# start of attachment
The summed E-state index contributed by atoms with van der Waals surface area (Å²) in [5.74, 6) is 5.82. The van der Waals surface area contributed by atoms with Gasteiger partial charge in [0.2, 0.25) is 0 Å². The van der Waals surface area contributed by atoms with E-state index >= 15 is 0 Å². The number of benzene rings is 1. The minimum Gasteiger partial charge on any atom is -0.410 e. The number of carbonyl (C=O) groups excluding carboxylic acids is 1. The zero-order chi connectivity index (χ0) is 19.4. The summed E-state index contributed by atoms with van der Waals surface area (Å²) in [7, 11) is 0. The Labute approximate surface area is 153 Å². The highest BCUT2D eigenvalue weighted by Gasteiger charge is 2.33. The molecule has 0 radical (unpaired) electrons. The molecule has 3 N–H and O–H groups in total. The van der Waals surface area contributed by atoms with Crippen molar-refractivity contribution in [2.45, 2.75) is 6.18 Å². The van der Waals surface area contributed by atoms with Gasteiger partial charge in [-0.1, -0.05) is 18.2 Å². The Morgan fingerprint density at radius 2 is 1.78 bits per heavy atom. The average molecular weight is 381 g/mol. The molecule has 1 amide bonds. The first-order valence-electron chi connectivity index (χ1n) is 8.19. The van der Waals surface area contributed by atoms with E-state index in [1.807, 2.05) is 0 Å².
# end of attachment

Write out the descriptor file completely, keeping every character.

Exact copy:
The summed E-state index contributed by atoms with van der Waals surface area (Å²) in [5.74, 6) is 5.82. The van der Waals surface area contributed by atoms with Gasteiger partial charge in [0.2, 0.25) is 0 Å². The van der Waals surface area contributed by atoms with E-state index >= 15 is 0 Å². The number of benzene rings is 1. The minimum Gasteiger partial charge on any atom is -0.410 e. The number of carbonyl (C=O) groups excluding carboxylic acids is 1. The zero-order chi connectivity index (χ0) is 19.4. The summed E-state index contributed by atoms with van der Waals surface area (Å²) in [7, 11) is 0. The Labute approximate surface area is 153 Å². The highest BCUT2D eigenvalue weighted by Gasteiger charge is 2.33. The molecule has 0 radical (unpaired) electrons. The molecule has 3 N–H and O–H groups in total. The van der Waals surface area contributed by atoms with Crippen molar-refractivity contribution in [2.45, 2.75) is 6.18 Å². The van der Waals surface area contributed by atoms with Gasteiger partial charge in [-0.1, -0.05) is 18.2 Å². The Morgan fingerprint density at radius 2 is 1.78 bits per heavy atom. The average molecular weight is 381 g/mol. The molecule has 1 amide bonds. The first-order valence-electron chi connectivity index (χ1n) is 8.19. The van der Waals surface area contributed by atoms with E-state index in [1.807, 2.05) is 0 Å².